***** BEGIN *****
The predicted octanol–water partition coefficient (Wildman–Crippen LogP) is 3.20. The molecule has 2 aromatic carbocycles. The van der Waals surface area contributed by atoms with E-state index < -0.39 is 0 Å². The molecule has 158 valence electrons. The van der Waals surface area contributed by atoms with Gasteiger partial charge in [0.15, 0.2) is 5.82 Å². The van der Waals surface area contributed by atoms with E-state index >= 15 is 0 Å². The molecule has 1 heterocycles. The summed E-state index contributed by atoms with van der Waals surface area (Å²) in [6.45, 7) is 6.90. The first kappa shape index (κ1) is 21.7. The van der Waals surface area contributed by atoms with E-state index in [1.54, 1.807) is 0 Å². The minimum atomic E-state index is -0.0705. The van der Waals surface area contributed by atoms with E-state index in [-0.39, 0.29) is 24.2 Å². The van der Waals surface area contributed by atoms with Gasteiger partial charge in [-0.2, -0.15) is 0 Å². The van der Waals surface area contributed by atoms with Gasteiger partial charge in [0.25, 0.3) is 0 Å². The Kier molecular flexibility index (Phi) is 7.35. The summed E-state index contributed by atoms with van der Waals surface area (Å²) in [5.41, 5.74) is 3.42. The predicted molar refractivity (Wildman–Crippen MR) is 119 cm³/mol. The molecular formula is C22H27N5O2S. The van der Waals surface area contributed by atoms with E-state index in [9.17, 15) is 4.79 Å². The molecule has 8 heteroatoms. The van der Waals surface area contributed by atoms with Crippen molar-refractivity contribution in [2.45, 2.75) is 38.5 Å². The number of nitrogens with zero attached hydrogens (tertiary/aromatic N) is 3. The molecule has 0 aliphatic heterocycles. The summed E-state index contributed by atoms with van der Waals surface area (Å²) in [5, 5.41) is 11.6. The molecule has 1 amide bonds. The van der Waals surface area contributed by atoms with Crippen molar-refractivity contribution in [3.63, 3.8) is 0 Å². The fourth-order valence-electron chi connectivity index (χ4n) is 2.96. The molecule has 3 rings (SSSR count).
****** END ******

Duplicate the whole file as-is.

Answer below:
The predicted octanol–water partition coefficient (Wildman–Crippen LogP) is 3.20. The molecule has 2 aromatic carbocycles. The van der Waals surface area contributed by atoms with E-state index < -0.39 is 0 Å². The molecule has 158 valence electrons. The van der Waals surface area contributed by atoms with Gasteiger partial charge in [0.15, 0.2) is 5.82 Å². The van der Waals surface area contributed by atoms with E-state index >= 15 is 0 Å². The molecule has 1 heterocycles. The summed E-state index contributed by atoms with van der Waals surface area (Å²) in [6.45, 7) is 6.90. The first kappa shape index (κ1) is 21.7. The van der Waals surface area contributed by atoms with E-state index in [1.54, 1.807) is 0 Å². The minimum atomic E-state index is -0.0705. The van der Waals surface area contributed by atoms with E-state index in [-0.39, 0.29) is 24.2 Å². The van der Waals surface area contributed by atoms with Gasteiger partial charge in [-0.2, -0.15) is 0 Å². The van der Waals surface area contributed by atoms with Gasteiger partial charge in [0.25, 0.3) is 0 Å². The Kier molecular flexibility index (Phi) is 7.35. The summed E-state index contributed by atoms with van der Waals surface area (Å²) in [5.41, 5.74) is 3.42. The predicted molar refractivity (Wildman–Crippen MR) is 119 cm³/mol. The molecular formula is C22H27N5O2S. The van der Waals surface area contributed by atoms with E-state index in [9.17, 15) is 4.79 Å². The molecule has 8 heteroatoms. The van der Waals surface area contributed by atoms with Crippen molar-refractivity contribution in [2.45, 2.75) is 38.5 Å². The number of nitrogens with zero attached hydrogens (tertiary/aromatic N) is 3. The molecule has 0 aliphatic heterocycles. The summed E-state index contributed by atoms with van der Waals surface area (Å²) in [5, 5.41) is 11.6. The molecule has 1 amide bonds. The van der Waals surface area contributed by atoms with Crippen molar-refractivity contribution in [3.63, 3.8) is 0 Å². The fourth-order valence-electron chi connectivity index (χ4n) is 2.96. The molecule has 3 rings (SSSR count).